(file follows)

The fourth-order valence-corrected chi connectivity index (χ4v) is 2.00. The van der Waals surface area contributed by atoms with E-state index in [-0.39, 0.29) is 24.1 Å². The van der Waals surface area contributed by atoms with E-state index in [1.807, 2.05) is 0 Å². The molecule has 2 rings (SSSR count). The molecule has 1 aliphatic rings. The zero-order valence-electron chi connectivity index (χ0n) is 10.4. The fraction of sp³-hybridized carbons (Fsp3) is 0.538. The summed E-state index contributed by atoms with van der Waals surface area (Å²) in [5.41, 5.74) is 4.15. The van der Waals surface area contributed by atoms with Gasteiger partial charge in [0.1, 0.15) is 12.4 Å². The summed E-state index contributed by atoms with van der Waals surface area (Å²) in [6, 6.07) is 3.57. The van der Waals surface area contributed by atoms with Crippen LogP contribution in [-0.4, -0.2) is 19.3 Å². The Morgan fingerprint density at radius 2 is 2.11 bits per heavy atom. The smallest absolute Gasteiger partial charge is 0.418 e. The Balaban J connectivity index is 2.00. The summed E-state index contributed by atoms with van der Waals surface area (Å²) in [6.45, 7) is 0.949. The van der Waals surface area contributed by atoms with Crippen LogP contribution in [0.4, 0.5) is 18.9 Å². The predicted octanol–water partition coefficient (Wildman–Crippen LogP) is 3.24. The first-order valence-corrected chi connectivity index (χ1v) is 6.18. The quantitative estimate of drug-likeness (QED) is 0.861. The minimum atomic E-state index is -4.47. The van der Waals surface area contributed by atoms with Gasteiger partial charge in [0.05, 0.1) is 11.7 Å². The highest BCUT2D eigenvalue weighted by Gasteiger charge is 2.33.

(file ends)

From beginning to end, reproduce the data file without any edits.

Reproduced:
The fourth-order valence-corrected chi connectivity index (χ4v) is 2.00. The van der Waals surface area contributed by atoms with E-state index in [-0.39, 0.29) is 24.1 Å². The van der Waals surface area contributed by atoms with E-state index in [1.807, 2.05) is 0 Å². The molecule has 2 rings (SSSR count). The molecule has 1 aliphatic rings. The zero-order valence-electron chi connectivity index (χ0n) is 10.4. The fraction of sp³-hybridized carbons (Fsp3) is 0.538. The summed E-state index contributed by atoms with van der Waals surface area (Å²) in [5.41, 5.74) is 4.15. The van der Waals surface area contributed by atoms with Gasteiger partial charge in [0.1, 0.15) is 12.4 Å². The summed E-state index contributed by atoms with van der Waals surface area (Å²) in [6, 6.07) is 3.57. The van der Waals surface area contributed by atoms with Crippen LogP contribution in [-0.4, -0.2) is 19.3 Å². The Morgan fingerprint density at radius 2 is 2.11 bits per heavy atom. The smallest absolute Gasteiger partial charge is 0.418 e. The Balaban J connectivity index is 2.00. The summed E-state index contributed by atoms with van der Waals surface area (Å²) in [6.45, 7) is 0.949. The van der Waals surface area contributed by atoms with Crippen LogP contribution in [0.4, 0.5) is 18.9 Å². The predicted octanol–water partition coefficient (Wildman–Crippen LogP) is 3.24. The first-order valence-corrected chi connectivity index (χ1v) is 6.18. The quantitative estimate of drug-likeness (QED) is 0.861. The minimum atomic E-state index is -4.47. The van der Waals surface area contributed by atoms with Gasteiger partial charge in [0.05, 0.1) is 11.7 Å². The highest BCUT2D eigenvalue weighted by Gasteiger charge is 2.33.